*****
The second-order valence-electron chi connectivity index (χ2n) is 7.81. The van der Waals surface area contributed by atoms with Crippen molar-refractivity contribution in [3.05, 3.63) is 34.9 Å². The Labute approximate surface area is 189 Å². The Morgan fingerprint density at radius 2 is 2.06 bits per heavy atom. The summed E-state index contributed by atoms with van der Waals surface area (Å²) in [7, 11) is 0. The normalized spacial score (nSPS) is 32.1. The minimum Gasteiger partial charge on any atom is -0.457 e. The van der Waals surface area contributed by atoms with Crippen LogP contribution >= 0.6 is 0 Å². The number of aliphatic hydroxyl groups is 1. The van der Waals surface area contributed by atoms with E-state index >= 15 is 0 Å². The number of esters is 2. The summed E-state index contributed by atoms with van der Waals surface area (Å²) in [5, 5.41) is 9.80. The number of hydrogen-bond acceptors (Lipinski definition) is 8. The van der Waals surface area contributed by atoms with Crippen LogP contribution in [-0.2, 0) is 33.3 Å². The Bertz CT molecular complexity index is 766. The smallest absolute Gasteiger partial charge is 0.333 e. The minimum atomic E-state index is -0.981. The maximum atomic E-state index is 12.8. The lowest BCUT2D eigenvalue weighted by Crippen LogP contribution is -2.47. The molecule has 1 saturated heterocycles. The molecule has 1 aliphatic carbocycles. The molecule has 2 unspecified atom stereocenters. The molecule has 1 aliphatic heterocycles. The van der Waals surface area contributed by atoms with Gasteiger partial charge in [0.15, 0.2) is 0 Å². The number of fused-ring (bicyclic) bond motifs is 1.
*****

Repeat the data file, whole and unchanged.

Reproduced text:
The second-order valence-electron chi connectivity index (χ2n) is 7.81. The van der Waals surface area contributed by atoms with Crippen molar-refractivity contribution in [3.05, 3.63) is 34.9 Å². The Labute approximate surface area is 189 Å². The Morgan fingerprint density at radius 2 is 2.06 bits per heavy atom. The summed E-state index contributed by atoms with van der Waals surface area (Å²) in [7, 11) is 0. The normalized spacial score (nSPS) is 32.1. The minimum Gasteiger partial charge on any atom is -0.457 e. The van der Waals surface area contributed by atoms with Crippen LogP contribution >= 0.6 is 0 Å². The number of aliphatic hydroxyl groups is 1. The van der Waals surface area contributed by atoms with E-state index >= 15 is 0 Å². The number of esters is 2. The summed E-state index contributed by atoms with van der Waals surface area (Å²) in [5, 5.41) is 9.80. The number of hydrogen-bond acceptors (Lipinski definition) is 8. The van der Waals surface area contributed by atoms with Crippen LogP contribution in [-0.2, 0) is 33.3 Å². The Bertz CT molecular complexity index is 766. The smallest absolute Gasteiger partial charge is 0.333 e. The minimum atomic E-state index is -0.981. The maximum atomic E-state index is 12.8. The lowest BCUT2D eigenvalue weighted by Crippen LogP contribution is -2.47. The molecule has 1 saturated heterocycles. The molecule has 1 aliphatic carbocycles. The molecule has 2 unspecified atom stereocenters. The molecule has 1 aliphatic heterocycles. The van der Waals surface area contributed by atoms with Gasteiger partial charge in [0.15, 0.2) is 0 Å². The number of fused-ring (bicyclic) bond motifs is 1.